Priscilla Dowell, to whom your were introduced in my Blog post on November 21st appears in the US Census in 1860. Although the census gives her birthplace as Maryland, this may not be correct. Most of her older siblings were born in Maryland; but most of her extended family was already in Rowan County, NC during the middle 1780s.
Name: Priscilla Dowell Age in 1860: 70 Birth Year: abt 1790 Birthplace: Maryland Home in 1860: Lower Division, Wilkes, North Carolina Gender: Female Post Office: Brier Creek Value of real estate: ______ Value of personal estate $5,500 Household Members:
Name Age 70
It is interesting that she is shown as owning no real estate but having personal property valued at $5,500. I am assuming that most of this $5,500 was the value of her 5 slaves.
The 1860 Slave Census was taken less than a year after Priscilla wrote her will. In that census Priscilla was listed as owning the following slaves:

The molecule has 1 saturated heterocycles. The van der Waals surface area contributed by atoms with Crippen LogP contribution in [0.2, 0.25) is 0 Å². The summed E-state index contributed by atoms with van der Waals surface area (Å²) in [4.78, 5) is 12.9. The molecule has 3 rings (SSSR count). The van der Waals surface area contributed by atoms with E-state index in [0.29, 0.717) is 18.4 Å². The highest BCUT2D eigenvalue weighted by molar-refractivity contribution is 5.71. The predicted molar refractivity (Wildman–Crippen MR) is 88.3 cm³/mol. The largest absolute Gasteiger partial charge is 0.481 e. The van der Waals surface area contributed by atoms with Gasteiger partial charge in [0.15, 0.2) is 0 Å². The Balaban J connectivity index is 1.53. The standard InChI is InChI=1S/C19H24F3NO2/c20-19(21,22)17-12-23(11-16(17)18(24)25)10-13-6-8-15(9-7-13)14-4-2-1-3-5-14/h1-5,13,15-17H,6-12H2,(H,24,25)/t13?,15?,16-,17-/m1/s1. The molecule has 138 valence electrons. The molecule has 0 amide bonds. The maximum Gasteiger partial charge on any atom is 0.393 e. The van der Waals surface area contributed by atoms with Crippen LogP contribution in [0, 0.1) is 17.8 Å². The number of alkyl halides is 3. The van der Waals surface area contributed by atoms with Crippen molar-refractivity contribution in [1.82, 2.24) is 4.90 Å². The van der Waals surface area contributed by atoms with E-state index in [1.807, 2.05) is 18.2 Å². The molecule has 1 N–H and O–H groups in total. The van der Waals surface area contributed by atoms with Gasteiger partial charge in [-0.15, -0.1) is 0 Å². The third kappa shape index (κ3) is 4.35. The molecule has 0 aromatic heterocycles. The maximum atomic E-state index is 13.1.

Therefore it is reasonable to assume that the five slaves enumerated were the same as the five listed in her will. If that is correct we can put this information together with the names listed in Priscilla’s will:
Name Age Gender Race Jude 46 Female Black Henderson 18 Male Black Payton 16 Male Black Eloisa 12 Female Black Jo 1 Male Black
It seems ironic that the 1850 and 1860 Slave Censuses were conducted so that each slave could be counted as two-thirds of a person in the apportionment of seats allowed to each state in the US House of Representatives. Priscilla Dowell was willing for the Executor of her estate to select good homes in this neighborhood and to sell her slaves at two-thirds their book value. Was this a coincidence? Was it customary? Was it a good faith gesture on the part of Priscilla to find humane placements for her slaves?
If Priscilla had no real estate of her own, these slaves were either household slaves or were loaned out to neighbors who had land to plant.
I will report more on this story as I am able to unravel it.